Although relatively new on the North American scene, goji berries have been used for almost 6,000 years by herbalists in China and other Asian countries — a very long time indeed! The reason for the goji berry’s longevity in natural health circles is primarily its antioxidant content: the berries are particularly rich in carotenoids, such as beta-carotene and zeaxanthin. You might remember that those two carotenoids are particularly important for maintaining healthy vision. One of zeaxanthin’s key roles, in fact, is to protect the retina of your eye by absorbing blue light.
Along with boosting eye health, goji berries have traditionally been used to improve sexual function, boost the immune system, improve circulation, and slow aging. Now, Australian researchers at the University of Sydney have discovered that goji berries could also protect against ultraviolet (UV) radiation.
The research team set out to investigate the potential for goji berry juice to alter the photodamage induced in the skin of mice by simulated UV radiation. When the hairless mice were given goji berry juice, the researchers found that it significantly reduced the skin’s sunburn reaction. They also found that goji berry juice protected against induced UV radiation. And — the juice protected against the suppression induced by “cis-urocanic acid,” a product activated by sunlight.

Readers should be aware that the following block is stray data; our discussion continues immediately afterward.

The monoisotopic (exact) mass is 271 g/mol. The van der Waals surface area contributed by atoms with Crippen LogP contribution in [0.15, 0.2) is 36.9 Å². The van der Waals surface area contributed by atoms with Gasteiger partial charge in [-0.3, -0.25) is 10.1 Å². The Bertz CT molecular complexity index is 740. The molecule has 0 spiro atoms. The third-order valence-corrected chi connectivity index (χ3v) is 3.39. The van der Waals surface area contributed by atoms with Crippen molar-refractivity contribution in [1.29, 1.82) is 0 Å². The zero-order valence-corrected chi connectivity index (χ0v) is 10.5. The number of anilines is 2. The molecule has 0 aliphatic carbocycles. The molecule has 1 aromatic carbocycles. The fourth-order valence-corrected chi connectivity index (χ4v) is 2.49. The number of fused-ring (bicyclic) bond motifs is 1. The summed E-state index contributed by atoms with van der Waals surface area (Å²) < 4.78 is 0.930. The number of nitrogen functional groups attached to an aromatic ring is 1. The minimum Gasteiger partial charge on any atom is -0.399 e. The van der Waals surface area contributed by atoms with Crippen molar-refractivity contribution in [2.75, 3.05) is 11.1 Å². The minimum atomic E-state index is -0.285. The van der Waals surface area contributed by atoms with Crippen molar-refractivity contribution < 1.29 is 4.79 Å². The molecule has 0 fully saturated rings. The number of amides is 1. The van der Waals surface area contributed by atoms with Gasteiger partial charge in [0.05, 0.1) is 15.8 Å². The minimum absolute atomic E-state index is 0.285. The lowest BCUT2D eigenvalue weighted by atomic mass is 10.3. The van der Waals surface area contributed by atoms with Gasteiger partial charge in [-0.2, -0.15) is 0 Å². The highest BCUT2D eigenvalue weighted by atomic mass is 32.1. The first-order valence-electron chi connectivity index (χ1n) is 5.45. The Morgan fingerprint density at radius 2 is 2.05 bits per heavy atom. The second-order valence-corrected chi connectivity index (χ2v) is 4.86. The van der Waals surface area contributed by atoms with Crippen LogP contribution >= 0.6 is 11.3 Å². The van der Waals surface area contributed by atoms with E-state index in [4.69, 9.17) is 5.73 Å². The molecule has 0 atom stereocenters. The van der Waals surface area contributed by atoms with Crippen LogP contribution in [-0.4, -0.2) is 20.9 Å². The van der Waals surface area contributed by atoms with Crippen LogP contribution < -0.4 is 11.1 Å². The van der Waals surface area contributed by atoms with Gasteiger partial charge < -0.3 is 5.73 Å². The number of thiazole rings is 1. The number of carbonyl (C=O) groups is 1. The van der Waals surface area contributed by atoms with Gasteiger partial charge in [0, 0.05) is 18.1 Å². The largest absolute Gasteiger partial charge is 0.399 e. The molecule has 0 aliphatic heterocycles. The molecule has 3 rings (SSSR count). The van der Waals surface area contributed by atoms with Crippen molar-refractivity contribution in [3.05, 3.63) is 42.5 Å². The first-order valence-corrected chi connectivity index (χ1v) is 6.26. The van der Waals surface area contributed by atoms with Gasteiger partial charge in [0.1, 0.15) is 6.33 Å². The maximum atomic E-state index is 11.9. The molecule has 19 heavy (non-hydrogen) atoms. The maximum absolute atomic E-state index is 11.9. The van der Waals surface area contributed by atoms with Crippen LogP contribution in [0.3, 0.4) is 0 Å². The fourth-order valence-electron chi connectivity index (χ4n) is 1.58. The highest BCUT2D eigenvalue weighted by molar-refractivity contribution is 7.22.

The researchers were able to determine that the immune-protecting properties of goji berry juice weren’t a result of the vitamin C content or preservatives, but a property of the goji berry itself. They noted that the antioxidant activity in the skin was evident by the significant protection against free radical damage to cells. They concluded that the results of the study suggest that consumption of goji berry juice could provide UV protection for susceptible humans.
Not sure where to find goji berries? You’ll be surprised — you just might find them alongside the other dried fruits and berries at your local grocery. In fact, most goji berries are sold in dried form in North America for obvious reasons.
The Chinese consume goji berries in many different ways: they are eaten raw; brewed into a tea; added to Chinese soups; or made into liquid extracts. If you can’t find goji berries in your neighborhood supermarket, look for them in health food stores. Also — keep an eye out for the berries in snack foods — they are more frequently being added to snack foods such as trail mix now that the health benefits of the berries are being proven by clinical trials.